Education Journal, Vol. 3, Issue 3, Sep  2020, Pages 30-37; DOI:

An Illocutionary Acts Analysis on Barack Obama's Speech

Education Journal, Vol. 3, Issue 3, Sep  2020, Pages 30-37.


Nguyen Van Thao 1 , Herman 2* , Ridwin Purba 3

1 Faculty of Philology, Hanoi Pedagogical University 2, Vinh Phuc, Vietnam

2 English Education Department, Universitas HKBP Nommensen, Medan, Indonesia

3 English Education Department, Universitas Simalungun, Pematangsiantar, Indonesia

Received: 31 March 2020; Accepted: 9 May 2020; Published: 15 May 2020

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This research is entitled Illocutionary Acts Analysis of Barack Obama’s Speeches. This research is conducted in order to analyze the utterances of Barack Obama’s Speeches. Speeches became an important media for a president like Barack Obama to deliver message, persuade people, influence audience. The speech making process involved a long discussion between Obama and a particular team since they should consider some language aspects such as lexical choices and sentence structure in order to achieve certain goals. Austin (1975:3) stated that there are three types of speech acts, namely locutionary, illocutionary, and perlocutionary acts. But in this paper, the researchers focus to illocutionary acts. Illocutionary act has five types, they are representatives, directives, commissives, expressive, and declarative (Searle in Leech, 1983:205). So the writer uses the types of illocutionary acts to analyze the utterances of Barack Obama’s Speeches. Problem discussed in this research is what types of illocutionary acts are found on Barack Obama’s speech. This research utilized Speech Act theory of Austin (1962) in analyzing the data. The researched data consisted of two selected speeches delivered by Barack Obama after Osama bin Ladens death: May 1, 2011 and at 2012 Democratic National Convention September 6 2012. And in this research, types of illocutionary acts in Barack Obama’s Speeches are found dominantly is representatives.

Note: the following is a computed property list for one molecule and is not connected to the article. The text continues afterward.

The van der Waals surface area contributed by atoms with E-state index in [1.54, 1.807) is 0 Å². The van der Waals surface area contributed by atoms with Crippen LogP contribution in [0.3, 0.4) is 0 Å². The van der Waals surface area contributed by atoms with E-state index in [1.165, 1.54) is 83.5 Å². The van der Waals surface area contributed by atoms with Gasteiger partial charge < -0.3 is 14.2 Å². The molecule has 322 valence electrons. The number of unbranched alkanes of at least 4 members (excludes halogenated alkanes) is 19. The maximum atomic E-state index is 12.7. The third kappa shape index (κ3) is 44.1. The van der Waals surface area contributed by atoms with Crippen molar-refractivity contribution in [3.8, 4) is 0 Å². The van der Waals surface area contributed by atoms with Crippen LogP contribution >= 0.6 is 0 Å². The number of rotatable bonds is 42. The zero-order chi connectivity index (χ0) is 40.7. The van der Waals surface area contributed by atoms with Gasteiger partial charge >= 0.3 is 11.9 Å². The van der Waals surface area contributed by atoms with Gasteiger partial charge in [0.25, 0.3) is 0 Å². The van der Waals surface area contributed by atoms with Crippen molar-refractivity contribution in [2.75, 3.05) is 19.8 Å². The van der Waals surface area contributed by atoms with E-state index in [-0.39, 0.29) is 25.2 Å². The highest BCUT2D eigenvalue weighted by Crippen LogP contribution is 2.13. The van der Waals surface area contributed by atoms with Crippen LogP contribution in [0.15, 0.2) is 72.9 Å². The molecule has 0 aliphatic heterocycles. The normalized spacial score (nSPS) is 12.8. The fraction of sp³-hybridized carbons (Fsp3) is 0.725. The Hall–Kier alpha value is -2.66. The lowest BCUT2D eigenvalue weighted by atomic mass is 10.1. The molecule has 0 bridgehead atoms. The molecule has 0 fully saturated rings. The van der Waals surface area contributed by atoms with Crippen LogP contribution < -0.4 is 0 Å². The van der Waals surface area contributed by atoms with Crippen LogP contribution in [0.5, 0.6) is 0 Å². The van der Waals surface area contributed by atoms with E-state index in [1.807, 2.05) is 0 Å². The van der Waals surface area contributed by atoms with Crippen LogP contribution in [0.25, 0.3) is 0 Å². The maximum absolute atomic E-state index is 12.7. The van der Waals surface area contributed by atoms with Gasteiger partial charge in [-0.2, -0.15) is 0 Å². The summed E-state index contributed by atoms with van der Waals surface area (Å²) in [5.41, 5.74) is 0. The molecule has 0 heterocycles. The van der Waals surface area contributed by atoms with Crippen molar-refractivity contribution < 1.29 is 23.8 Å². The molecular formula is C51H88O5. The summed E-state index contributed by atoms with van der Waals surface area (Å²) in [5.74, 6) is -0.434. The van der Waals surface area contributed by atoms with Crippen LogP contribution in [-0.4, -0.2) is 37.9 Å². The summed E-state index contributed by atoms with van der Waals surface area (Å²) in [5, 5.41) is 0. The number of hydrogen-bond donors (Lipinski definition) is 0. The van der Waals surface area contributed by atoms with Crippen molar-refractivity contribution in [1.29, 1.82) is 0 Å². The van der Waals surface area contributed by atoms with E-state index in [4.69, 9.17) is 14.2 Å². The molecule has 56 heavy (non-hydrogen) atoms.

Illocutionary Act, Representatives, Directives, Commissives, Expressive, Declaratives


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